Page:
From CNN:
The retired neurosurgeon has been traveling the nation over the past six months, giving paid speeches and meeting with supporters to gauge interest in a bid. He recently traveled to Iowa and New Hampshire, and spoke last weekend at the National Rifle Association’s meeting in Tennessee.  Carson’s relative political inexperience, however, hasn’t turned him away from the campaign — if he runs, he’ll look to make it an asset, framing himself as a common-sense alternative to the broken policies of Washington politicians.

So far, the presidential race has gained three GOP senators — Rand Paul of Kentucky, Ted Cruz of Texas, and Marco Rubio of Florida — but Carson’s green political experience (and the already full pot of GOP candidates) doesn’t seem to be a deterrent. And according to the Real Clear Politics average of polls, he may have a real shot.

From CNN:
Carson surveys right in the middle of the potential GOP field, ahead of more seasoned or better-known GOP contenders like former Arkansas Gov. Mike Huckabee or Rubio, and he took fifth place with 9% support in the last CNN/ORC survey, conducted in March.

Still, that’s a marked decline from late February, when he was polling in the top three of the pack, indicating he still has some work to do in proving his credibility with voters.

We’ll wait to see if Carson will join the Election 2016 club, but if May 4 turns out to be his bid announcement, will you vote for him?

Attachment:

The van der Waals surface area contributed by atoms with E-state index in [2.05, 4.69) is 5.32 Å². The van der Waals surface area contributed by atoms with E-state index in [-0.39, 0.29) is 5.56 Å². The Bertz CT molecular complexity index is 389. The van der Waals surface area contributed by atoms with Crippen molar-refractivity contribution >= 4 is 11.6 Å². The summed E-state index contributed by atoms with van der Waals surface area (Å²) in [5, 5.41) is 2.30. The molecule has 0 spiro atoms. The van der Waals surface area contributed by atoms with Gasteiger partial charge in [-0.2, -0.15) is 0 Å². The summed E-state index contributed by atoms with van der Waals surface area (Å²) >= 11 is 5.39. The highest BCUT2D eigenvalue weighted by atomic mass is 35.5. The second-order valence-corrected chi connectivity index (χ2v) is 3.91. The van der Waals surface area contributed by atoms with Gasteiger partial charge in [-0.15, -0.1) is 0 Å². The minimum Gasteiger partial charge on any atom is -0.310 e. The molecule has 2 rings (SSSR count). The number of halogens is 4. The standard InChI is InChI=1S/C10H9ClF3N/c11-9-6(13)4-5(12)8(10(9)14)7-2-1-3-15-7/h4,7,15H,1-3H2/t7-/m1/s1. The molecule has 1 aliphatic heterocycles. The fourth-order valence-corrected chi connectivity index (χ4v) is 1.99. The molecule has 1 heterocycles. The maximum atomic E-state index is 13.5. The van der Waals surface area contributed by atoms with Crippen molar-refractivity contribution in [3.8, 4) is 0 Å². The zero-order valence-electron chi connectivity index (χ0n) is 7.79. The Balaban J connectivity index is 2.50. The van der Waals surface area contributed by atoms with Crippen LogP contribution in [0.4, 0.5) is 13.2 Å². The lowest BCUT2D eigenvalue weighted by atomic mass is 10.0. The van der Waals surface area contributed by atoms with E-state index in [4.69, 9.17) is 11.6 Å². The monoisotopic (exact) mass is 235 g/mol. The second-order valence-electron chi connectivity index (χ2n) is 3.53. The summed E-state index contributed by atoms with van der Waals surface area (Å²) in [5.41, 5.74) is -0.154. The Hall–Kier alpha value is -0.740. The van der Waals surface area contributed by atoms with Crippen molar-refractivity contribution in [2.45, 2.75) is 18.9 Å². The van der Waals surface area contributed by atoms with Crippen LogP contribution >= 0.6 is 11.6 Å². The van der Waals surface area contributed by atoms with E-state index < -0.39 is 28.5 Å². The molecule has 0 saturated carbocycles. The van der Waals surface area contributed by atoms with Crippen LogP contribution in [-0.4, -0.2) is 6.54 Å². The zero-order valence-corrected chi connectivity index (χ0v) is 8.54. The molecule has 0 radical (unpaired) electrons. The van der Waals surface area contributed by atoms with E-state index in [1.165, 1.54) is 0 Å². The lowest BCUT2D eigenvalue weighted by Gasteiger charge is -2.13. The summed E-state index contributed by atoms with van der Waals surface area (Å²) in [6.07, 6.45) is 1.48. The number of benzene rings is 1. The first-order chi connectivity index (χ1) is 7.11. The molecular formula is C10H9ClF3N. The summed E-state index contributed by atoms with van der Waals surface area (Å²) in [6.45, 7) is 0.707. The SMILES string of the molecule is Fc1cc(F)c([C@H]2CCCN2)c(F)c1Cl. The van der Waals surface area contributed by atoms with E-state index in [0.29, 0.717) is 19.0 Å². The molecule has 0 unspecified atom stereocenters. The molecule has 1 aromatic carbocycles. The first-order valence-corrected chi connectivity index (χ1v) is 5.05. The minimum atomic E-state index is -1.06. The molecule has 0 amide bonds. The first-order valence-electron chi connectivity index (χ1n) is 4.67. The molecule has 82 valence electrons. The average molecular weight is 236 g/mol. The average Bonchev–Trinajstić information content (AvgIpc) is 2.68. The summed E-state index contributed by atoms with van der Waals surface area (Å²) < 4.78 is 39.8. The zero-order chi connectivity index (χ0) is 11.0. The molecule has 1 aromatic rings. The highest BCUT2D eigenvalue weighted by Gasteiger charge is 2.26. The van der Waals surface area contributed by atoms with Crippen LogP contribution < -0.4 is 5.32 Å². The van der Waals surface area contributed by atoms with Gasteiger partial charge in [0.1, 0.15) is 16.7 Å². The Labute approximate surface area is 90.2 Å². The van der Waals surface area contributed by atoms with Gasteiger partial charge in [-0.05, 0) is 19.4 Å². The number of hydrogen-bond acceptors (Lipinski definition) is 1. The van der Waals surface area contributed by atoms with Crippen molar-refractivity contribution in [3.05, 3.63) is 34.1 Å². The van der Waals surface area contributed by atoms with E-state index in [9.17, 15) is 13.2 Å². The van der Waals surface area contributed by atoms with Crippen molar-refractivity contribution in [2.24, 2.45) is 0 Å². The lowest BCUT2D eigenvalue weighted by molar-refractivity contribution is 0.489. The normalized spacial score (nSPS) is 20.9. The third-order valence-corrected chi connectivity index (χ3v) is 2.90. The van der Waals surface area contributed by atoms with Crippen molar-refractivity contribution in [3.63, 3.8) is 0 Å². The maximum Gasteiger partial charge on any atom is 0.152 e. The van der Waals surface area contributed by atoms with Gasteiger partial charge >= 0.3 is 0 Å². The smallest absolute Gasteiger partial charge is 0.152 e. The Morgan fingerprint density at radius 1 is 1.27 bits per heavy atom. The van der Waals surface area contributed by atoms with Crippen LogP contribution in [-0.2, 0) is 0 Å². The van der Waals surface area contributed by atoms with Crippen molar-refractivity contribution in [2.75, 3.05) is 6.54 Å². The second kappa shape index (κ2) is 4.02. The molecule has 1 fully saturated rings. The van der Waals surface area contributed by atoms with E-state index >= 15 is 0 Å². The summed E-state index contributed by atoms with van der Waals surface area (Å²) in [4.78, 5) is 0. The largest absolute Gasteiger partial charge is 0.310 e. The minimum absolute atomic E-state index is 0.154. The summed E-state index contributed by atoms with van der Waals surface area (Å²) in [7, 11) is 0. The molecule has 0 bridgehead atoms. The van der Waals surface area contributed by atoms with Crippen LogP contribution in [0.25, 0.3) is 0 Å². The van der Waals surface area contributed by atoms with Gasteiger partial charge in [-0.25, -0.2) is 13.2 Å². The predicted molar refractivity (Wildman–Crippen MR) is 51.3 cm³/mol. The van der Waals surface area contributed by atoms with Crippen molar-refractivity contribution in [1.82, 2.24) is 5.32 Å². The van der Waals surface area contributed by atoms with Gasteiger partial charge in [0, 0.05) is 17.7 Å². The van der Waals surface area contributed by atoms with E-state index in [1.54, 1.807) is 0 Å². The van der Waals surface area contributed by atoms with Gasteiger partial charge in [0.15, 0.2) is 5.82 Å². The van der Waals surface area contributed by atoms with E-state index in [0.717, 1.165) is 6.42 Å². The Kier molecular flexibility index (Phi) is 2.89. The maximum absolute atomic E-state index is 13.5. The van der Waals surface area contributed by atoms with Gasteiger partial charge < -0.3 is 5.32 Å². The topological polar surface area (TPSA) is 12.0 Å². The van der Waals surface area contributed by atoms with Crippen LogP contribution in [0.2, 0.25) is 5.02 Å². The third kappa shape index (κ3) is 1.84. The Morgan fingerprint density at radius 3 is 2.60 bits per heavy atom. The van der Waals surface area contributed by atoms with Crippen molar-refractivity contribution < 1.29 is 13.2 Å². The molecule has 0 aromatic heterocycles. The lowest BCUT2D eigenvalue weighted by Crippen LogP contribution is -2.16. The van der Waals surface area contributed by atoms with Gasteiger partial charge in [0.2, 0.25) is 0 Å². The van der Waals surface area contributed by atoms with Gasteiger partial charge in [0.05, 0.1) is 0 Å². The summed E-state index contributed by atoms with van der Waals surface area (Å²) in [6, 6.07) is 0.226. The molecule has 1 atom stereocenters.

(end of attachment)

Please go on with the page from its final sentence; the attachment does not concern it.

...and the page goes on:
Source: News One – Media Suite Targeting African-Americans – Posted 04/14/2015 from: http://newsone.com/3107603/ben-carson-set-to-address-presidential-plans-may-4-announcement/

Ben Carson is a retired neurosurgeon from Detroit. The publishers of the book Go Lean…Caribbean has come to this city to observe-and-report on the turn-around of this once great industrial city that is a national icon of urban dysfunction; (Page 140). There have been countless blog/commentaries that have described the Detroit (and surrounding Michigan) dynamics.

Is the United States ready for a second Black Man to assume the highest office in the land? Is Ben Carson ready? Is Black America ready for this Black Republican?

These are all appropriate questions. From the Caribbean perspective, we will observe-and-report on these developments.

The focus of the Go Lean book is not American politics, but rather the economic, security and governing engines of the Caribbean. Yet still, we need to have a productive relationship with the American federal government and whichever administration is in the White House. The book serves as a roadmap for the introduction and implementation of the Caribbean Union Trade Federation (CU); an initiative to bring “Hope and Change” to the Caribbean region; to make the region a better place to live, work and play. This Go Lean roadmap also has these 3 prime directives:

  • Optimization of the economic engines in order to grow the regional economy to $800 Billion & create 2.2 million new jobs.
  • Establishment of a security apparatus to protect the resultant economic engines.
  • Improvement of Caribbean governance to support these engines.